Translating Culture Specific References on Television provides a model for investigating the problems posed by culture specific references in translation, drawing on case studies that explore the translational norms of contemporary Italian dubbing practices. This monograph makes a distinctive contribution to the study of audiovisual translation and culture specific references in its focus on dubbing as opposed to subtitling, and on contemporary television series, rather than cinema. Irene Ranzato’s research involves detailed analysis of three TV series dubbed into Italian, drawing on a corpus of 95 hours that includes nearly 3,000 CSR translations. Ranzato proposes a new taxonomy of strategies for the translation of CSRs and explores the sociocultural, pragmatic and ideological implications of audiovisual translation for the small screen.
"Offering an in-depth analysis of the translation of Culture Specific References in three interesting and original television series, Ranzato’s work uncovers key trends in Italian dubbing and contributes to documenting the evolution of this fascinating AVT modality. She provides an impressive amount of examples, beautifully argued and presented, in a monograph which will engage AVT researchers and translation scholars alike." —Rocío Baños Piñero Centre for Translation Studies, University College London, UK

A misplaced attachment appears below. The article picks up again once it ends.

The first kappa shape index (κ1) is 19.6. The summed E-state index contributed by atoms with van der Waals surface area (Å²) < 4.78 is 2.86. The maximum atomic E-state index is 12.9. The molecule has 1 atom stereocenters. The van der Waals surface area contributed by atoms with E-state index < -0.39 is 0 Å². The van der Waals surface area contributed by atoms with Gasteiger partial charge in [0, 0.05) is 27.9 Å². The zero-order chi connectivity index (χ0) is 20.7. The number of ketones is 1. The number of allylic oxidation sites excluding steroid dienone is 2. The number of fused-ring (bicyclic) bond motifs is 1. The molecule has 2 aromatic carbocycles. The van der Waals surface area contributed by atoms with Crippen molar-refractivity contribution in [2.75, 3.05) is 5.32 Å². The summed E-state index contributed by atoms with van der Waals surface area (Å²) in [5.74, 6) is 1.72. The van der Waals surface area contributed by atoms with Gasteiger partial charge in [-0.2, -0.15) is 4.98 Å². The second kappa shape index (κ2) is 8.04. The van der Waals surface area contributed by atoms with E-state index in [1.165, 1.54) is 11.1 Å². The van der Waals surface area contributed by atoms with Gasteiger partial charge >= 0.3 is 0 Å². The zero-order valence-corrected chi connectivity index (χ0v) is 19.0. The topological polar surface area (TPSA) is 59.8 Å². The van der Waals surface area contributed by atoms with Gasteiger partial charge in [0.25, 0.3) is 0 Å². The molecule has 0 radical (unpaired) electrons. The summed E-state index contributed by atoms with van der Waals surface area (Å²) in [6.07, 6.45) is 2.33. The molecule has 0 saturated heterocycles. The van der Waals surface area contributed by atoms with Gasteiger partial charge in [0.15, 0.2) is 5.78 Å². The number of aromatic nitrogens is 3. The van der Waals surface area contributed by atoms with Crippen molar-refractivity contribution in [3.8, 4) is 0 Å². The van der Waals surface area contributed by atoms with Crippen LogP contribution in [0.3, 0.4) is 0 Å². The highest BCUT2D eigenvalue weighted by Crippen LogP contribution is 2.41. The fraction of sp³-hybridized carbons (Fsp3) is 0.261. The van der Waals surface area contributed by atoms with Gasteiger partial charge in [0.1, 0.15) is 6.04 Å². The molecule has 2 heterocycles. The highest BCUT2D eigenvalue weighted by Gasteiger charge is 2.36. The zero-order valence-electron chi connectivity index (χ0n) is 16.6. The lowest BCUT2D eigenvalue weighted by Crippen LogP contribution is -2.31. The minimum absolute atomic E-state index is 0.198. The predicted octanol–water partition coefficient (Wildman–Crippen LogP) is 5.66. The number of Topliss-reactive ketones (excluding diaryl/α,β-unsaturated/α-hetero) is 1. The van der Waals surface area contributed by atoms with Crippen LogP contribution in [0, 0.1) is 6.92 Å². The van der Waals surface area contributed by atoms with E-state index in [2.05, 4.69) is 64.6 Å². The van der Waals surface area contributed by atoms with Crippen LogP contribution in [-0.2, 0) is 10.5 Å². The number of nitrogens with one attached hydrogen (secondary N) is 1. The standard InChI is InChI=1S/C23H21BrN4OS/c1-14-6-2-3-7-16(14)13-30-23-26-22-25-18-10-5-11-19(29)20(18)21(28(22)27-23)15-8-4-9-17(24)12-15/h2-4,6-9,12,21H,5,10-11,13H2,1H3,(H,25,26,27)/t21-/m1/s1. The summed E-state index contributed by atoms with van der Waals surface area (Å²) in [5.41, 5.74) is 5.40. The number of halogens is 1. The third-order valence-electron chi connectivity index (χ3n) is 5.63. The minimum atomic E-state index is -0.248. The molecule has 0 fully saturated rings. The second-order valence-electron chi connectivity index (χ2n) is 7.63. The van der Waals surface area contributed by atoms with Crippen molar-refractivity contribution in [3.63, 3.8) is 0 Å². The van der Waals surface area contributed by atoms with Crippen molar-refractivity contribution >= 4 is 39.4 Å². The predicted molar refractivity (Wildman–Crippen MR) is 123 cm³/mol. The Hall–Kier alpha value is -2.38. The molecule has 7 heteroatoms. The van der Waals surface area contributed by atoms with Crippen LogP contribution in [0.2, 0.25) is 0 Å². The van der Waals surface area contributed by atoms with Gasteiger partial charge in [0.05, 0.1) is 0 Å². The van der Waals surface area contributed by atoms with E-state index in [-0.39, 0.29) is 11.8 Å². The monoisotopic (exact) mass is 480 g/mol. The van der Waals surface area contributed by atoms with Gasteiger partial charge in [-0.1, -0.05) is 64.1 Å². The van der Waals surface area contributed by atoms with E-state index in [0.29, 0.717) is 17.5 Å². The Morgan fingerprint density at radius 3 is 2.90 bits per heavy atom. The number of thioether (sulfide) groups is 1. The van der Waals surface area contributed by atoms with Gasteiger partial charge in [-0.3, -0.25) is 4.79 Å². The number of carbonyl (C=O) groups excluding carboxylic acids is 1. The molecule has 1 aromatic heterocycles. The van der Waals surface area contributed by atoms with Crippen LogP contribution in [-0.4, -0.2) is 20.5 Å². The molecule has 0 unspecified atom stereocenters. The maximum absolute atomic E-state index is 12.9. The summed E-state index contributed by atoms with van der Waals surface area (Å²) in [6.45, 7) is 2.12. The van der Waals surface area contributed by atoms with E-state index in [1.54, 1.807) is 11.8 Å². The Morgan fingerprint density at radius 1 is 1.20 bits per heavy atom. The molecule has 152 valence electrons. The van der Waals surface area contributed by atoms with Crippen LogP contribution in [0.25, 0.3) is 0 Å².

Preface Jorge Díaz Cintas 1. Introduction 2. Theoretical framework 3 . Censorship and the film industry: a historical overview of dubbing in Italy 4. Culture specific references 5. "The lesser-known I don’t have a dream speech": cultural humour in Friends 6. "Follow the yellow brick road": cultural time and place in Life on Mars 7. Coffee bars in slumber rooms: culture specific death in Six Feet Under 8. Conclusions
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